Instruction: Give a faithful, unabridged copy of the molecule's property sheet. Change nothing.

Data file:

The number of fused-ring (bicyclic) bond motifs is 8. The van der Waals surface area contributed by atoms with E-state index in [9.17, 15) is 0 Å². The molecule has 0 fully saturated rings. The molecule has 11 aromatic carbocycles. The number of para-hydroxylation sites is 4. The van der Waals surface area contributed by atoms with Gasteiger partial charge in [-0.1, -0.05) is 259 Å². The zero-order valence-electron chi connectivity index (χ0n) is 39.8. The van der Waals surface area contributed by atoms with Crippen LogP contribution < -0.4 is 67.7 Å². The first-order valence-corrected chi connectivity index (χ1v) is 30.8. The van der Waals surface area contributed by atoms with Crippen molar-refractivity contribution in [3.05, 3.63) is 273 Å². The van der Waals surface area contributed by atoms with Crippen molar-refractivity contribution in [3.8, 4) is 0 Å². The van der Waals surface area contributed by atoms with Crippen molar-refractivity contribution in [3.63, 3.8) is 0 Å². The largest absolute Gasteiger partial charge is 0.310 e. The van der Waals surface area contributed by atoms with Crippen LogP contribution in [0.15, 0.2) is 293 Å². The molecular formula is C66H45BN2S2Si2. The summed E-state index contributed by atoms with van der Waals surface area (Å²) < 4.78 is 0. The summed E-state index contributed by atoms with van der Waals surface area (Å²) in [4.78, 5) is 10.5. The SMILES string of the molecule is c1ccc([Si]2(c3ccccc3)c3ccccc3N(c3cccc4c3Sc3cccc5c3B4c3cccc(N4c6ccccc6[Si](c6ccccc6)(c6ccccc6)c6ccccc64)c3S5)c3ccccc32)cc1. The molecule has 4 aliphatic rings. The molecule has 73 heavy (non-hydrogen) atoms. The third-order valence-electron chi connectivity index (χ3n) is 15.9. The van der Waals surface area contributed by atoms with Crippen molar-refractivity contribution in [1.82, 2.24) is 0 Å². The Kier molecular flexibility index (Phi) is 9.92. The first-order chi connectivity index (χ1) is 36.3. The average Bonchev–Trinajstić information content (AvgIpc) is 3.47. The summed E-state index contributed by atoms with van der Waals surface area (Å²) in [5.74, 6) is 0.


The number of fused-ring (bicyclic) bond motifs is 8. The van der Waals surface area contributed by atoms with E-state index in [9.17, 15) is 0 Å². The molecule has 0 fully saturated rings. The molecule has 11 aromatic carbocycles. The number of para-hydroxylation sites is 4. The van der Waals surface area contributed by atoms with Gasteiger partial charge in [-0.1, -0.05) is 259 Å². The zero-order valence-electron chi connectivity index (χ0n) is 39.8. The van der Waals surface area contributed by atoms with Crippen LogP contribution < -0.4 is 67.7 Å². The first-order valence-corrected chi connectivity index (χ1v) is 30.8. The van der Waals surface area contributed by atoms with Crippen molar-refractivity contribution in [3.05, 3.63) is 273 Å². The van der Waals surface area contributed by atoms with Crippen molar-refractivity contribution in [3.8, 4) is 0 Å². The van der Waals surface area contributed by atoms with Crippen molar-refractivity contribution in [3.63, 3.8) is 0 Å². The largest absolute Gasteiger partial charge is 0.310 e. The van der Waals surface area contributed by atoms with Crippen LogP contribution in [0.15, 0.2) is 293 Å². The molecular formula is C66H45BN2S2Si2. The summed E-state index contributed by atoms with van der Waals surface area (Å²) < 4.78 is 0. The summed E-state index contributed by atoms with van der Waals surface area (Å²) in [4.78, 5) is 10.5. The SMILES string of the molecule is c1ccc([Si]2(c3ccccc3)c3ccccc3N(c3cccc4c3Sc3cccc5c3B4c3cccc(N4c6ccccc6[Si](c6ccccc6)(c6ccccc6)c6ccccc64)c3S5)c3ccccc32)cc1. The molecule has 4 aliphatic rings. The molecule has 73 heavy (non-hydrogen) atoms. The third-order valence-electron chi connectivity index (χ3n) is 15.9. The van der Waals surface area contributed by atoms with Crippen molar-refractivity contribution in [1.82, 2.24) is 0 Å². The Kier molecular flexibility index (Phi) is 9.92. The first-order chi connectivity index (χ1) is 36.3. The average Bonchev–Trinajstić information content (AvgIpc) is 3.47. The summed E-state index contributed by atoms with van der Waals surface area (Å²) in [5.74, 6) is 0.